Get to know A Loving God
God is Trinity. That is a mystery, but the Scripture reveals enough for us to say that there is but One God, and that God is Three Persons — Father, Son, and Holy Spirit. This is the core of the historic Christian faith.
The doctrine of the Trinity teaches us that community is not simply a contruct invented by men for convenience. Community is eternal, for God is a community.
This is a community of love. That much is already implied in the fact that God is One. If there were three “divine” persons who were not characterized by love, God could not possibly be One. The three persons would be in rivalry with one another, and no unity, much less genuine oneness, would be possible.
It is thus no surprise that the Bible says that God is love. Love is supremely defined by the eternal relationships between the Father, Son, and Holy Spirit.
We get hints and insights into those relationships in various ways throughout Scripture, particularly in the Gospel of John. “The Father loves the Son” (John 5:20; 15:9) and gives all judgment into his hand (John 5:22), so that all will honour the Son as the Father is honoured (5:23).
The Son for his part also loves the Father (John 14:31). He “exegetes” or declares the Father (John 1:18) — that is, he makes the Father known in all that he is and does.
The Spirit comes down from the Father, marks out the Son and bears witness to him (John 1:32; 15:26).
Each Person of the Trinity glorifies the Others and speaks of the Others (e.g. John 17:1, 4–8).
This is perfect love, and it is the eternal life of God.
Mysteriously, God shares this eternal life with creatures. In his high priestly prayer in John 17, Jesus speaks not only of the Father loving the Son — he speaks of the Father loving the disciples just as he has loved the Son (17:23), praying further that the very love which the Father has for the Son “may be in them, and I in them” (17:26).
This love is costly. Human beings cannot share in that eternal life of God simply on account of being creatures. Human sin and rebellion against God have brought alienation and dis-communion. But as Jesus puts it so famously in this same Gospel, God so loved the world that he sent his Son, so that whoever believes in him should not perish but have eternal life.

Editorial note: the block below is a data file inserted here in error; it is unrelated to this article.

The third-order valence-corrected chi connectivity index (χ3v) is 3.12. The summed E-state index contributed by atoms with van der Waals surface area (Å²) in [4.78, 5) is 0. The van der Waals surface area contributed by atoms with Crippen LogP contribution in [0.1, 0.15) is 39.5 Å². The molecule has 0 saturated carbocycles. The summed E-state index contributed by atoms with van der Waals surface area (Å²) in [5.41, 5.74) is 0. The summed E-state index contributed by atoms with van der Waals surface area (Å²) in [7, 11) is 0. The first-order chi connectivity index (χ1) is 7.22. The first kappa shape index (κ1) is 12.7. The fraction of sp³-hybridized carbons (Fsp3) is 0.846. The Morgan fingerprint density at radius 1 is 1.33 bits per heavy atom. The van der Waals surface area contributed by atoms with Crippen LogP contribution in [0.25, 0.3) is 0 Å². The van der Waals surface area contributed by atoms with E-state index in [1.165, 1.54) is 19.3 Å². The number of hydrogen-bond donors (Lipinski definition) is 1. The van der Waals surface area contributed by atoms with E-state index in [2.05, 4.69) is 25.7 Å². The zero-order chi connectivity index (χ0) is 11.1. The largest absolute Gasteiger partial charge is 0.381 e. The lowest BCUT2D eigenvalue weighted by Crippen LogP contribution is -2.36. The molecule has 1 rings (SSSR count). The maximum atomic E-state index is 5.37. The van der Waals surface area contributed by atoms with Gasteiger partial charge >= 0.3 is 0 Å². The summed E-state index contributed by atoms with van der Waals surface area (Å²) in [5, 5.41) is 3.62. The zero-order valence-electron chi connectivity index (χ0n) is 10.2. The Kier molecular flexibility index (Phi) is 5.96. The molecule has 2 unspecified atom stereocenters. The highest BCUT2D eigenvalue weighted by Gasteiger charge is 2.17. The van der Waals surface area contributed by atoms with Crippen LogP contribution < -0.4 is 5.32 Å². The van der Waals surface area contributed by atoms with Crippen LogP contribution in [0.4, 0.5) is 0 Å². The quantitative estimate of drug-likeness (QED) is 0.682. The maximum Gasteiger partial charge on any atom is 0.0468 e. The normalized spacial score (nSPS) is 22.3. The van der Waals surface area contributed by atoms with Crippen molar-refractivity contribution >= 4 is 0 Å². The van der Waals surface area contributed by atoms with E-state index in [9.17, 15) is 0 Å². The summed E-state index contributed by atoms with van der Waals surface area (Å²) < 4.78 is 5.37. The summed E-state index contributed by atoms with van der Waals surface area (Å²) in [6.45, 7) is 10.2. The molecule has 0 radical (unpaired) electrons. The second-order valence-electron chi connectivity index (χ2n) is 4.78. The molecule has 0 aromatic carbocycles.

That sending has a purpose. The rescue does not take place simply by means of the Son’s arrival, by the Incarnation. From the very beginning of Jesus’ ministry, we are told that he has come as the sacrificial Lamb (John 1:36). Jesus’ purpose entails a costly mission. It is by means of his death that he will effect reconciliation (“re-friending”) between God and sinful human beings. That death turns God’s wrath away and brings communion, partnership.
Once again, this is not a case of God the Father hating us and God the Son intervening. God is One. It is God the Father who sent the Son (John 3:16), and God the Son who gave himself of his own accord: he had power to lay down his life as well as to take it up again (John 10:18).
How great is God’s love toward us? Well, the eternal life of God is perfect love — and God the Father spared not his own beloved Son (Romans 8:32), and God the Son spared not himself … for us.
There is no love greater than that. Perfect love sent the Son to earth, and to the cross — for us.
And the perfect love by which God the Father through the Spirit raised the Son up from the death of that cross is the same love that raises us up with Christ, and promises a like share in his resurrection (Romans 8:11).
This is our God, and he is love.